foundations). They are also subject to the excise tax on excess business holdings that applies to private foundations.
Private Foundations. The federal tax laws do not define the term “private foundation.” Rather, the laws in section 509 of the Code enumerates the types of charitable organizations that are not private foundations (such as public charities and supporting organizations, discussed above) and assumes that a
charitable organization is a private foundation unless such organization can establish otherwise. Typically, private foundations are organizations that are
unable to satisfy the public support tests under sections 509(a)(1) and 509(a)(2) because they receive most of their revenue from a single individual or
family, a corporation, or a small group of private donors.
Control over a private foundation is often concentrated in the hands of the foundation’s primary donors. There are two types of foundations: private
nonoperating foundations and private operating foundations. Generally, references to “private foundations” refer to private nonoperating foundations. Private operating foundations are briefly discussed below.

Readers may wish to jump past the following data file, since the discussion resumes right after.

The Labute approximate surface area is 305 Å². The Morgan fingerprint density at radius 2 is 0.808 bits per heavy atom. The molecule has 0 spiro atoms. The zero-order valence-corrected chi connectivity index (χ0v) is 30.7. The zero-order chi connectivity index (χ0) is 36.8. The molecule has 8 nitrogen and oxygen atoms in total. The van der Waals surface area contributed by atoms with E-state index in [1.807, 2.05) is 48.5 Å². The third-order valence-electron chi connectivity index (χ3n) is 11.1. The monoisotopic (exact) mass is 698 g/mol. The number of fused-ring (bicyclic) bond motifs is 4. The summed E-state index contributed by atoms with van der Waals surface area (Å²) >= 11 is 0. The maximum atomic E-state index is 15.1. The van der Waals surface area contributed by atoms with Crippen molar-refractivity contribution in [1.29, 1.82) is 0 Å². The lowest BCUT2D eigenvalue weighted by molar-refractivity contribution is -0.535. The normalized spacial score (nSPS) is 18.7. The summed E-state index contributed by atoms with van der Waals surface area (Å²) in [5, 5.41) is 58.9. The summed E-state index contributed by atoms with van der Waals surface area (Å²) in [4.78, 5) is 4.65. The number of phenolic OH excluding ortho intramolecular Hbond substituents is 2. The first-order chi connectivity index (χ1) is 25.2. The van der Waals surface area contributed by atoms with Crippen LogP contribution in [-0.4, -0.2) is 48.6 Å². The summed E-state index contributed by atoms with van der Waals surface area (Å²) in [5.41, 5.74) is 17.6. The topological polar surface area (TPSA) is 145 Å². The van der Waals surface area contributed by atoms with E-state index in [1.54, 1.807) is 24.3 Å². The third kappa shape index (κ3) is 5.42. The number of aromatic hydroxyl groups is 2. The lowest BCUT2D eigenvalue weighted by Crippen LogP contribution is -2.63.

Most private foundations carry out their charitable activities by making grants to other charitable organizations rather than by conducting charitable
programs and services directly.
Because of the lack of public oversight and participation in these foundations, they are strictly regulated to prevent private benefit and ensure that they
operate in furtherance of charitable purposes.
Tax on Net Investment Income.
A private foundation must pay an excise tax of 2 percent on its net investment income. The 2-percent excise tax may be reduced to 1 percent for certain tax
years in which the foundation’s payout rate is increased. (There are several legislative proposals to simplify this tax by imposing only a 1-percent excise
tax on all private foundations regardless of the foundation’s payout rate.)
Self-Dealing. The self-dealing rules prohibit certain direct or indirect transactions between a private foundation and its disqualified persons. Disqualified persons
include substantial contributors (generally, anyone contributing more than $5,000 to the foundation); a foundation manager (any officer, director, trustee
or employee of the foundation); any 20-percent owner of a business that is a substantial contributor to the foundation; any family member of the persons
described above; any corporation, partnership, trust or estate in which persons described above have more than a 35-percent interest; and any government
official. Although there are a number of statutory and regulatory exceptions, acts of self-dealing generally include:
- any sale, exchange or leasing of property between a private foundation and a disqualified person;